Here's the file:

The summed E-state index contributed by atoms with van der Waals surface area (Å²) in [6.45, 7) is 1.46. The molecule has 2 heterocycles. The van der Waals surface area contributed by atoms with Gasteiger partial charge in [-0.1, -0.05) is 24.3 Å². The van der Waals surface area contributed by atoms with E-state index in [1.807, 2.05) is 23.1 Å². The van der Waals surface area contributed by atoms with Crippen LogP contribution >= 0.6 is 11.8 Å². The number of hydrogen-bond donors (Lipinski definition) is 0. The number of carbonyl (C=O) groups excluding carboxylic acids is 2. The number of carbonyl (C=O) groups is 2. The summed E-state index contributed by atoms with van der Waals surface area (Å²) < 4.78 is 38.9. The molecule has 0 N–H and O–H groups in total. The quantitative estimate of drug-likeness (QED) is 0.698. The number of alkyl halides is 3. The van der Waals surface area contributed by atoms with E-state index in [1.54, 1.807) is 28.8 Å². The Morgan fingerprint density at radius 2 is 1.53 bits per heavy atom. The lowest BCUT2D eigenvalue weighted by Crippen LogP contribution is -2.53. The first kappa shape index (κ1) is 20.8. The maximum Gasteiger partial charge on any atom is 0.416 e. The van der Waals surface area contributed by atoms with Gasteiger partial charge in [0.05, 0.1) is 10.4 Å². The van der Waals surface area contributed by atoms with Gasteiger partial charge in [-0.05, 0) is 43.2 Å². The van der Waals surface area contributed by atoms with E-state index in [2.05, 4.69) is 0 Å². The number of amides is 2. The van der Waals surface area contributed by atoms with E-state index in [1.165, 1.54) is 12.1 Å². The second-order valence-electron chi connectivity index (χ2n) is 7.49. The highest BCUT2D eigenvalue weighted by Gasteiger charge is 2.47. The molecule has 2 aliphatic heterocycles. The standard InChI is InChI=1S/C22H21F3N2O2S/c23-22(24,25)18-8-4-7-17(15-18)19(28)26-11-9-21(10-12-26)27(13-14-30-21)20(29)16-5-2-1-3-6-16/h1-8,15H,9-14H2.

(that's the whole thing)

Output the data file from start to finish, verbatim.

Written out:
The summed E-state index contributed by atoms with van der Waals surface area (Å²) in [6.45, 7) is 1.46. The molecule has 2 heterocycles. The van der Waals surface area contributed by atoms with Gasteiger partial charge in [-0.1, -0.05) is 24.3 Å². The van der Waals surface area contributed by atoms with E-state index in [1.807, 2.05) is 23.1 Å². The van der Waals surface area contributed by atoms with Crippen LogP contribution >= 0.6 is 11.8 Å². The number of hydrogen-bond donors (Lipinski definition) is 0. The number of carbonyl (C=O) groups excluding carboxylic acids is 2. The number of carbonyl (C=O) groups is 2. The summed E-state index contributed by atoms with van der Waals surface area (Å²) < 4.78 is 38.9. The molecule has 0 N–H and O–H groups in total. The quantitative estimate of drug-likeness (QED) is 0.698. The number of alkyl halides is 3. The van der Waals surface area contributed by atoms with E-state index in [1.54, 1.807) is 28.8 Å². The Morgan fingerprint density at radius 2 is 1.53 bits per heavy atom. The lowest BCUT2D eigenvalue weighted by Crippen LogP contribution is -2.53. The first kappa shape index (κ1) is 20.8. The maximum Gasteiger partial charge on any atom is 0.416 e. The van der Waals surface area contributed by atoms with Gasteiger partial charge in [0.05, 0.1) is 10.4 Å². The van der Waals surface area contributed by atoms with Gasteiger partial charge in [-0.05, 0) is 43.2 Å². The van der Waals surface area contributed by atoms with E-state index in [2.05, 4.69) is 0 Å². The number of amides is 2. The van der Waals surface area contributed by atoms with E-state index in [1.165, 1.54) is 12.1 Å². The second-order valence-electron chi connectivity index (χ2n) is 7.49. The highest BCUT2D eigenvalue weighted by Gasteiger charge is 2.47. The molecule has 2 aliphatic heterocycles. The standard InChI is InChI=1S/C22H21F3N2O2S/c23-22(24,25)18-8-4-7-17(15-18)19(28)26-11-9-21(10-12-26)27(13-14-30-21)20(29)16-5-2-1-3-6-16/h1-8,15H,9-14H2.